Icy bodies: Europa and elsewhere
Icy bodies: Europa and elsewhere

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1.5 The Galileo mission

It was a long time before the Voyager missions were followed up by more detailed surveys of the outer planet satellites. No Uranus or Neptune missions are planned, but a mission to Saturn called Cassini-Huygens was launched in 1997 for arrival at Saturn in 2004. However, the Jupiter system received a similar visitor first. This was Galileo, launched in 1989, which became the first spacecraft to orbit Jupiter in December 1995. It continued to function through 2002, and was destroyed by plunging into Jupiter's atmosphere in September 2003. This was a planetary protection measure, taken to avoid the possibility of the defunct craft eventually colliding with Europa and thereby contaminating it with any unintentional bioload.

Galileo had several close encounters with each of the Galilean satellites, providing more complete and more detailed imaging than was possible during the Voyager fly-bys, using an instrument known as the solid-state imaging (SSI) camera. It also carried a near-infrared imaging spectrometer (NIMS), which was useful for determining surface compositions (and also temperatures of Io's active lava flows), an ultraviolet spectrometer, and magnetometers that revealed the satellites' responses as they move through Jupiter's magnetosphere. (Near-infrared means the part of the infrared spectrum that is nearest to the visible. The actual spectral range covered by NIMS was 0.7-5.2μm.) Perturbations to Galileo's trajectory as it passed close to the satellites placed improved constraints on their internal density distributions, indicating dense, presumably metallic, cores at the centres of Io, Europa and Ganymede. Callisto, by contrast, was proven to be only weakly differentiated, with incomplete segregation of rock and ice (Figure 14). See Box 3 for a discussion of how terms are borrowed from the terrestrial planets to describe the compositional and mechanical layers within icy satellites.

Figure 14
Figure 14 Post-Galileo models of the internal structures of the Galilean satellites (from left to right: Io, Europa, Ganymede and Callisto). (At this scale, no distinction is made between ice and liquid water in the model for Europa.) (NASA)

Box 3: Terminology for the layered structure of differentiated icy bodies

In a differentiated terrestrial planet, the term core is used for the dense compositionally distinct inner part, which is rich in iron. This is surrounded by a rocky (silicate) mantle. The extreme outer part of the rocky material is referred to as the crust if its composition has been altered by volcanism and other recycling processes.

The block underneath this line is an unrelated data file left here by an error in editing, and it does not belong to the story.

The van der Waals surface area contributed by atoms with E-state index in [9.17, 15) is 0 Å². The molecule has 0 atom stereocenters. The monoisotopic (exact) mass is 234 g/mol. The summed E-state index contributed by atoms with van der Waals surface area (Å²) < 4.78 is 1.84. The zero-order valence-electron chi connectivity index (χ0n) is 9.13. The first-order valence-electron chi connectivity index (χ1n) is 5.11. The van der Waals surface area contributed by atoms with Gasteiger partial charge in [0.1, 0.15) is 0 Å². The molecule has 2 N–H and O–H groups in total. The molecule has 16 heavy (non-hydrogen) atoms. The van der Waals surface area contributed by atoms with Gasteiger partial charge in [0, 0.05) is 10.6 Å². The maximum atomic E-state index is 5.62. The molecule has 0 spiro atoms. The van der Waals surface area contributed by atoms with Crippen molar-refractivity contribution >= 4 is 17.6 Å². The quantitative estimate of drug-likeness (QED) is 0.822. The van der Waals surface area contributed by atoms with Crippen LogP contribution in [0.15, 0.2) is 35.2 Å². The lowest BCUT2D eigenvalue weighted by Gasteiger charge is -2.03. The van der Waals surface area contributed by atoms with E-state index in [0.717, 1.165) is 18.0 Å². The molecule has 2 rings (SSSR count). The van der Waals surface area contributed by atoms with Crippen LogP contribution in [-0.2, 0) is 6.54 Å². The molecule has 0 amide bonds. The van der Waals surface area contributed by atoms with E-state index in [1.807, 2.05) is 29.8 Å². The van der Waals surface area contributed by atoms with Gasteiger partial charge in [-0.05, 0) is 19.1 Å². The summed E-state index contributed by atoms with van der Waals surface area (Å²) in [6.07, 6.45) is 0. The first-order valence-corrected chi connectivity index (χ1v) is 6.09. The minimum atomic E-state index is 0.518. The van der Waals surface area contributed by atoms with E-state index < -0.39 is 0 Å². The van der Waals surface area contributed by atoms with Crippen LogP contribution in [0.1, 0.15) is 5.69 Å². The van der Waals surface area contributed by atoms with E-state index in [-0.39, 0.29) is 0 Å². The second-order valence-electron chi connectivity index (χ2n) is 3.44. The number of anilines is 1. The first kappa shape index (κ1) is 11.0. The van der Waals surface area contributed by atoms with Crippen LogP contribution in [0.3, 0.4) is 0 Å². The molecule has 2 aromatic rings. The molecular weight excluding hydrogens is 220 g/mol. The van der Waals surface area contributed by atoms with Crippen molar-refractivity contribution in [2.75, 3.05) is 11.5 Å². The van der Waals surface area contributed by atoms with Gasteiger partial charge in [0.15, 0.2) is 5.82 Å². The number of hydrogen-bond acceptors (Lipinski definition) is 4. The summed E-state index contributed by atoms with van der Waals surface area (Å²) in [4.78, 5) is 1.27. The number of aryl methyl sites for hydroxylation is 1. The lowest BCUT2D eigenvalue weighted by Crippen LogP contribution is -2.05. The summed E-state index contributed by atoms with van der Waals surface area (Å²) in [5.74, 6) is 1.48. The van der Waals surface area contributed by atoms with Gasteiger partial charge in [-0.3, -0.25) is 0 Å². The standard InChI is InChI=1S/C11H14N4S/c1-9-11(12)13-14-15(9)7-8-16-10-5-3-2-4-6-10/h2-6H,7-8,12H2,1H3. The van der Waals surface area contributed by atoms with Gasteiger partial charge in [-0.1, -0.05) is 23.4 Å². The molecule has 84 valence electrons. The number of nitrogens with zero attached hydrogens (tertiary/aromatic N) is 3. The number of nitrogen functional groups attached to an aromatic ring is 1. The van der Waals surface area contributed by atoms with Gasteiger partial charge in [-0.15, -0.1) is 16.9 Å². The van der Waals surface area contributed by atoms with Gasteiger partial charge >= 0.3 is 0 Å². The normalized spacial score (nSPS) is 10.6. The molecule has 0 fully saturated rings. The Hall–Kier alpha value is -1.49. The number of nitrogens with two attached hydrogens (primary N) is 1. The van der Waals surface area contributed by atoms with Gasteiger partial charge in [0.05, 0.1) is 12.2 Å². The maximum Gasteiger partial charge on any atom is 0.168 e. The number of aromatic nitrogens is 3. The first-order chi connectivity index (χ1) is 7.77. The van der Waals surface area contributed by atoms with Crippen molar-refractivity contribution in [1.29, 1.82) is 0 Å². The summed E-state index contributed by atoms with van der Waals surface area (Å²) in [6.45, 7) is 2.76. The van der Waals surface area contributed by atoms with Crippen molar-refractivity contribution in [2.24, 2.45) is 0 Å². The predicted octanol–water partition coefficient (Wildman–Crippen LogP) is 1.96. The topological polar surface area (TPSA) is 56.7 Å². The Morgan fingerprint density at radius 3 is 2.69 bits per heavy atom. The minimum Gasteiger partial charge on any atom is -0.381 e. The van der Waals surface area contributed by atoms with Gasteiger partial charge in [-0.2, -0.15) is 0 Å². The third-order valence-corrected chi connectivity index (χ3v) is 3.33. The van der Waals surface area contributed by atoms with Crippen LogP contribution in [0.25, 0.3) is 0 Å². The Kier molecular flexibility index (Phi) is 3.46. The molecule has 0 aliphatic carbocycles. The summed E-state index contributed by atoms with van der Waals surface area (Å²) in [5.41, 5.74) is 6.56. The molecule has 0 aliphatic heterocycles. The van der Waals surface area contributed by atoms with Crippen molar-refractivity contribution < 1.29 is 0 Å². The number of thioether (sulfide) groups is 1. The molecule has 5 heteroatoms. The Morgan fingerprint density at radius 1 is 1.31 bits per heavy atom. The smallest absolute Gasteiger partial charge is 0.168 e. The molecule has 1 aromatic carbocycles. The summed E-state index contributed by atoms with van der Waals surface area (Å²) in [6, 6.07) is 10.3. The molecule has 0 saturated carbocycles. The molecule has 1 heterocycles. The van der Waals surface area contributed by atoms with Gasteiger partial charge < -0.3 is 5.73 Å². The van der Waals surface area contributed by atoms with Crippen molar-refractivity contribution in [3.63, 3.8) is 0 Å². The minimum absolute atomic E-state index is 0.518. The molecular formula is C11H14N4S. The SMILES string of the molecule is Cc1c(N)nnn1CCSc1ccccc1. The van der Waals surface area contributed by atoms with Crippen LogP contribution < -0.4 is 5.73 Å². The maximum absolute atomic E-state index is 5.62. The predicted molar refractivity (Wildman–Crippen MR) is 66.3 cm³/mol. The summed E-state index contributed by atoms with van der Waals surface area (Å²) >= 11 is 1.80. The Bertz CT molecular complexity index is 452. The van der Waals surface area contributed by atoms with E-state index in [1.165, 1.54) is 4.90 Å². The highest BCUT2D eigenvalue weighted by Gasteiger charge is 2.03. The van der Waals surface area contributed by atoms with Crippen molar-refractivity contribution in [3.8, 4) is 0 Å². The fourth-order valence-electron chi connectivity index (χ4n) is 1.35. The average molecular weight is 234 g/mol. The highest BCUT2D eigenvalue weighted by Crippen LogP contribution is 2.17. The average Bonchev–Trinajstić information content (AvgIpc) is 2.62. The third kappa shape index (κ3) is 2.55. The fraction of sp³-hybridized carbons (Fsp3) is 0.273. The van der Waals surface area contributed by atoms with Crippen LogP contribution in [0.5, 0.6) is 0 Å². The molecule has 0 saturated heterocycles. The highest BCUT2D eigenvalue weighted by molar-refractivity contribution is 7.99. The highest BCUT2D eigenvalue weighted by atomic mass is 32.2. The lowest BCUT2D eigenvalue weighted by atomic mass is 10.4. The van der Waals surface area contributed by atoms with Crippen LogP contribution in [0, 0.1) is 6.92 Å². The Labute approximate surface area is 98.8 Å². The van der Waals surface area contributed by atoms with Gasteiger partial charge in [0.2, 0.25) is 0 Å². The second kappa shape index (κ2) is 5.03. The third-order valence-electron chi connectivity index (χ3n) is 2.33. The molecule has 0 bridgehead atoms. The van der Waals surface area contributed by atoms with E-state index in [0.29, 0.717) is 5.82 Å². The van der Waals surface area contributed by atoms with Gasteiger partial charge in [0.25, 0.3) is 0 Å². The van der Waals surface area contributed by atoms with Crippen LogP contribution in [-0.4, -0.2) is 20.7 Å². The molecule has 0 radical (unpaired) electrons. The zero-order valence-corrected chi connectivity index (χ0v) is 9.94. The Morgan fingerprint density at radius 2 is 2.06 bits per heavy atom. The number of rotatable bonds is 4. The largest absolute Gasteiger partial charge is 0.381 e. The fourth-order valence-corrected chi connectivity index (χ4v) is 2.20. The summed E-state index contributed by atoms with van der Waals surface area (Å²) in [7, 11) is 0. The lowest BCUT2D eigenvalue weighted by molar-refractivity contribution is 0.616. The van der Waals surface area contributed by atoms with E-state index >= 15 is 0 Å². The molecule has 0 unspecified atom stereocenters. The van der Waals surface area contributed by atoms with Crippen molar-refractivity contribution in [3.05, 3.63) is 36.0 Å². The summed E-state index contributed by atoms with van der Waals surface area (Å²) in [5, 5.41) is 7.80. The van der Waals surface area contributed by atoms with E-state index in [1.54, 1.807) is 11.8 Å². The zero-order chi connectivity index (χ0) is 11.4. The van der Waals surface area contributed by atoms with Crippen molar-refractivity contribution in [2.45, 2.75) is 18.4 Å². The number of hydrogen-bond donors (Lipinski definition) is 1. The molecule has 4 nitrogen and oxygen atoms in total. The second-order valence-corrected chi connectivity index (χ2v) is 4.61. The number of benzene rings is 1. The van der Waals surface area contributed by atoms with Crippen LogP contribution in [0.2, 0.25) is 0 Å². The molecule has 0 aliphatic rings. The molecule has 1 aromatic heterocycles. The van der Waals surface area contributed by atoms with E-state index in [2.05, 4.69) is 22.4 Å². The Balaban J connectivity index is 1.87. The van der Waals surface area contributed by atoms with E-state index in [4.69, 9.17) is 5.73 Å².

In a differentiated icy body, it is logical, by analogy, to regard the rocky interior as the core (and if this is itself differentiated, with an iron-rich centre, to call that the inner core). The icy outer part of such a body is thus the mantle, and if the outer part of the ice differs somewhat in composition from the interior, we can call this the crust. The analogy is particularly apt because Solar System ices share many important properties with silicate rock. Among these are:

  1. At the prevailing near-surface temperatures, the ice is mechanically strong and rigid, like rock near the Earth's surface.

  2. When caused to melt (by heat, or in some cases a decrease in pressure) ice that is water mixed with salt or water mixed with another volatile species undergoes partial melting, just like a mixture of silicate minerals in rock. The melt and the surviving crystals have different compositions, and melting begins at a lower temperature than for pure water-ice.

  3. At sufficient temperatures and pressure, ice will flow without melting, and can undergo solid-state convection, just like rock in the deeper part of the Earth's mantle.

Property 2 in this list makes it likely that the outermost part of a differentiated icy body does indeed differ at least slightly in composition from its mantle, and so we can regard this differentiated ice as a true crust. Property 3 means that we can discriminate the outer rigid ice (upper mantle plus crust) from the deeper more mobile (even though solid) ice, and distinguish these by the terms lithosphere and asthenosphere, respectively, which were originally coined for the Earth.

Relying largely on Galileo observations, we will now take a detailed look at Europa, to see what we can deduce about its recent history and the possibility of a life-bearing ocean below the ice.

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